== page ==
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28 Subtle 'Clues' You’re Slipping Into a Bipolar Depressive Episode

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Editor's Note

If you struggle with self-harm or experience suicidal thoughts, the following post could be potentially triggering. You can contact the Crisis Text Line by texting “START” to 741741. For a list of ways to cope with self-harm urges, visit this resource.

Living with bipolar disorder might sometimes feel like you’re stuck on a roller coaster, complete with ups and downs, as well as twists and turns. But as you learn to live with bipolar, you may start to recognize the “signs” that indicate you’re about to slip into a bipolar depressive episode.

• What is Bipolar disorder?

These signs might look different from person to person. For some, it may look like a change in appetite. For others, it may be changes in the way they talk — either a lot less or more slowly than usual.

Everyone is different, so we turned to our community to share what “clues” let them know they were slipping into a depressive episode. Below, you can read what they had to say.

Here’s what our community shared:

1. Losing Interest in Activities

“I become lethargic and I have absolutely no desire or willpower to do the things I usually enjoy doing. I become very irritable, then immediately go into a really dark place over feeling so guilty for lashing out at my loved ones.” — Allisha M.

“Everything just starts to make no sense and becomes pointless. Nothing seems worth doing anymore.” — Becky V.

2. Self-Isolating

“I isolate myself from everyone, including myself. I stop having the energy to clean or keep up on myself. Some days, it’s even hard for me to do regular mom duties for my beautiful son.” — Destiny A.

“First I start spending more time alone. Then I start avoiding people.” — Katja C.

3. Picking Fights Over ‘Little Things’

“I start picking fights over little things and my sensory overload becomes more sensitive. I snap at my family [who is] just trying to eat dinner. I once yelled at my significant other (and made them cry) over one of their favorite fictional characters for a reason I can’t even remember.” — Alex A.

“Agitation and irritability. It comes with my depressive and mixed episodes. I have zero patience or tolerance and I snap at loved ones for no reason. It’s one of the symptoms I hate the most.” — Cassandra D.

4. Morning Routine Falling Apart

“My morning routine starts to fall apart, starting with not making the bed, and if it happens a few days in a row, [I know] it’s happening! Also, I am in a constant state of tiredness and the tension in my shoulders builds into painful knots.” — Alex D.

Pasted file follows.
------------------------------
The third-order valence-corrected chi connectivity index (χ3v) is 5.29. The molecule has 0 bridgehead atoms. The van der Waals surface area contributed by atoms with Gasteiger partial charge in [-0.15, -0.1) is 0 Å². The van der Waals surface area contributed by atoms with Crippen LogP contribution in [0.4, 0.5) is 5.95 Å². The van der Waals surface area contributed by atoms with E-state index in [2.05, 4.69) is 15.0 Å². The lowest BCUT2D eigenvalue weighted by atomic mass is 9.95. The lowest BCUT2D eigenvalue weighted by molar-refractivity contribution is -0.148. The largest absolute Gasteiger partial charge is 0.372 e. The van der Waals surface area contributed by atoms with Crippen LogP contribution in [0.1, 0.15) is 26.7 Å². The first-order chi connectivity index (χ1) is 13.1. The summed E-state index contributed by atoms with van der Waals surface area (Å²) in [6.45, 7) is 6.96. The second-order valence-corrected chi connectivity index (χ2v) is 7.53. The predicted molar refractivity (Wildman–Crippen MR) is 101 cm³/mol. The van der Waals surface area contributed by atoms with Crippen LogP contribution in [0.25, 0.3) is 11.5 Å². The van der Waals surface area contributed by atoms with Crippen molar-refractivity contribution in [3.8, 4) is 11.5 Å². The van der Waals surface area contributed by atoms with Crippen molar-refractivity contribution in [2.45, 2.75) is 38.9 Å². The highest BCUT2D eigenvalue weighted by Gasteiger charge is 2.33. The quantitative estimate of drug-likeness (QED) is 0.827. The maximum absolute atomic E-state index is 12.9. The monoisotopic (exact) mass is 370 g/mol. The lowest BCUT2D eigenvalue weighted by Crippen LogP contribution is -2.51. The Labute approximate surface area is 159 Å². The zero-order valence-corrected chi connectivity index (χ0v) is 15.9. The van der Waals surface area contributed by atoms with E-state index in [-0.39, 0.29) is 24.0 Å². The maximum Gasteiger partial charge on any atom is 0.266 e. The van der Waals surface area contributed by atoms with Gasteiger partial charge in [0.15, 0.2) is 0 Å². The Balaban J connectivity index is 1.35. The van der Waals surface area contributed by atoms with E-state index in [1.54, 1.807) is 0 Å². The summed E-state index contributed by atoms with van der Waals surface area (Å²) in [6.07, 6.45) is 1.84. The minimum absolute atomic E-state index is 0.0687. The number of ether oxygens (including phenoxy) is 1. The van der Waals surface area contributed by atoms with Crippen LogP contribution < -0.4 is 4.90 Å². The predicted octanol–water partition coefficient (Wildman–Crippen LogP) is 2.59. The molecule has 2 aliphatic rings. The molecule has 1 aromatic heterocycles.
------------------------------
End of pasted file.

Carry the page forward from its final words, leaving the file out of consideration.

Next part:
5. Experiencing ‘Brain Fog’

“The first sign for me is normally brain fog. I zone out more. I have a harder time concentrating or remembering things. I miss this sign most of the time. It’s only once I begin to withdraw from life around me that I realize. I begin to see changes in my mood. Then I can reflect back and see the brain fog started first. Of course, it increases as the depression does so when I’m at my lowest, I’m completely lost.” — Jen D.

6. Feeling Overwhelmed by ‘Simple’ Tasks

“The fatigue starts setting in and everything — no matter how small — begins to feel like too much effort. My world narrows and I want to do less and less, shying away from interacting with friends and becoming overwhelmed by ‘simple’ everyday tasks. Even replying to a text message feels too much.” — Aimi C.

7. Sleeping More Than Usual

“I can never get too much sleep. If I am constantly feeling like I’m ready for bed/needing a nap, I know I’m on my way toward a depressive episode. It’s strikingly different from my hypomania, which usually gives me plenty of energy, even if I don’t get a full eight hours.” — Maranda B.

“Oh man, I will sleep for entire days and wake up, go scrounge some food maybe, and then right back to bed.” — Sarah P.

8. Listening to Sad Music

“I don’t want to listen to upbeat music, the sadder the better (or worse honestly). I get clingy to one certain person — I can’t get close enough to them. I want sweet stuff and comfort food. Sad movies and books. It was always worse when I wasn’t on my meds.” — Ashley W.

9. Struggling to Care About Hygiene

“Personal hygiene goes out of the window, sleep increases, become distant and snappy at everything, no energy and concentration.” — Joe C.

“The lack of caring. I stop caring about everything from personal hygiene to doctors appointments to my plans, basically everything.” — Madison T.

10. Shifts in Thought Patterns

“A distinct shift in thought patterns. I start blaming myself for everything bad happening (including things out of my control). I lose interest in everything. I sleep 18 to 20 hours a day but can never get enough rest or sleep and it feels like wading through waist-high syrup. Everything is slow and hard to do or get through.” — Stine S.

11. Feeling Scared of Everything